Progresion de tiroiditis auditiva

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European Journal of Endocrinology (2003) 148 1–9

ISSN 0804-4643


Autoimmune thyroid disease: propagation and progression
Anthony P Weetman
University of Sheffield Clinical Sciences Centre, Northern General Hospital, Sheffield, S5 7AU, UK (Correspondence should be addressed to A P Weetman;

Autoimmune thyroid disease is the archetype for organ-specific autoimmune disorders. Progress in treating these disorders lies in improvements of our understanding of the predisposing factors responsible, the mechanisms responsible for progression of disease, and the interaction between thyroid antigens and the immune system at the level of the T cell and antibody. In commonwith other autoimmune diseases, genetic, environmental and endogenous factors are required in an appropriate combination to initiate thyroid autoimmunity. At present the only genetic factors which have been confirmed lie in the HLA complex and CTLA-4 or a closely linked gene. Identifying other predisposing genes will require large-scale family studies, or further insights into likely candidategenes. A number of environmental factors are known to predispose to autoimmune thyroid disease, including smoking, stress and iodine intake, while immunomodulatory treatments are revealing new pathways for disease emergence. The thyroid cell itself appears to play a major role in disease progression, interacting with the immune system through expression of a number of immunologically active moleculesincluding HLA class I and II, adhesion molecules, cytokines, CD40 and complement regulatory proteins. New techniques, in particular phage display libraries, are providing the methods with which to identify autoantibody diversity in autoimmune thyroid disease and to provide tools for mapping autoantigenic epitopes. Application of these techniques is likely to lead to an understanding of how TSHreceptor antibodies interact with the receptor to cause Graves’ disease and also to the identification of novel orbital autoantigens in thyroid-associated ophthalmopathy. European Journal of Endocrinology 148 1–9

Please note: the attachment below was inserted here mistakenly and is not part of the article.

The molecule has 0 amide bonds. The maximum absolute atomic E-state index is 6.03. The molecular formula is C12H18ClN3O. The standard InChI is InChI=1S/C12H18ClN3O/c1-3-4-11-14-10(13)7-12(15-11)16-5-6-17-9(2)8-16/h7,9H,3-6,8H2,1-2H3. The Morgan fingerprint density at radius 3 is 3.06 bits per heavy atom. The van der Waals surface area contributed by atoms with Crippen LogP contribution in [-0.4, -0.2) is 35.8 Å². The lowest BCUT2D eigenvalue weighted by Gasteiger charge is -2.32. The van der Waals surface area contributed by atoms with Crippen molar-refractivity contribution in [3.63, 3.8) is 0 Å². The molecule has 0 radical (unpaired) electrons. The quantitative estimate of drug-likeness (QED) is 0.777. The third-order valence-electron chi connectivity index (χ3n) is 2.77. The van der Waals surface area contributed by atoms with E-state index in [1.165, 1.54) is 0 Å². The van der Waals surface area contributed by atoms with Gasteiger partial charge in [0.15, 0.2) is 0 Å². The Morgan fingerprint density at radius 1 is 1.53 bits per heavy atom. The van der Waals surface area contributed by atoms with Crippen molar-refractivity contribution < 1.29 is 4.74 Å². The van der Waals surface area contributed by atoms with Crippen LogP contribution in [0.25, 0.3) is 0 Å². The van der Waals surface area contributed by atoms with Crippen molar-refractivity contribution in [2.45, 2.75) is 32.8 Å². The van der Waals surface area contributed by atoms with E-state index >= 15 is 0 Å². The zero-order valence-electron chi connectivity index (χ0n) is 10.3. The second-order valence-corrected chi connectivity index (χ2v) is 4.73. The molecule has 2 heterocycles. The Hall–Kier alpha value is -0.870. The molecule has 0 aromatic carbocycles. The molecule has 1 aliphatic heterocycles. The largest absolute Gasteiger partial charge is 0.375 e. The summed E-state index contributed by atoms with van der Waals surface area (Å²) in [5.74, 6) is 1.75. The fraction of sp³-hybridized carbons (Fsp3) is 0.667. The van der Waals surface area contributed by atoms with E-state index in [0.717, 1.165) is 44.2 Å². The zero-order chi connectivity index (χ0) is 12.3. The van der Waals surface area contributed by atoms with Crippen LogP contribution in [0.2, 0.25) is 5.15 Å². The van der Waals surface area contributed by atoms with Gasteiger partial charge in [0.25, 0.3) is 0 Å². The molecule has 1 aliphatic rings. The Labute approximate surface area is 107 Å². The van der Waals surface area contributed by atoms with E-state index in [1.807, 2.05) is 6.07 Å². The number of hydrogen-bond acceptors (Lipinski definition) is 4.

It is now 46 years since the original delineation of thyroid autoimmunity, first in rabbits immunised with thyroglobulin in adjuvant (1), and then in man, with the descriptionof antibodies to thyroglobulin in the serum of patients with Hashimoto’s thyroiditis (2). In the same annus mirabilis, the abnormal thyroid stimulator which turned out to be the cause of Graves’ disease was also identified (3). As then, there are four important questions which have only partially been answered over the intervening period: (i) why does autoimmune thyroid disease (AITD) start; (ii)why does it progress; (iii) what is the nature of the interaction between thyroid autoantigens and the immune system; and (iv) how can these disorders be better treated? The answer to the last depends on clear answers being obtained to the first three questions, which is why treatment has not progressed greatly over the last 60 years, most tellingly in the case of thyroid-associated ophthalmopathy(TAO). This paper is based on the Merck Lecture given at ¨ the European Thyroid Association meeting in Goteborg

2002, and as a result is biased largely to the work from my own group. Nonetheless, it may provide some insight into the way these four questions have been and continue to be addressed. Extensive historical reviews of the subject can be found elsewhere (4 –6).

Incommon with probably all autoimmune disorders, the interplay of genetic, environmental and endogenous factors is required in the right combination to initiate thyroid autoimmunity. Combinations will vary between individuals, and some factors are shared by all AITDs, while others are unique to the individual disorders. In very general terms predisposing factors operate by disturbing immunological...
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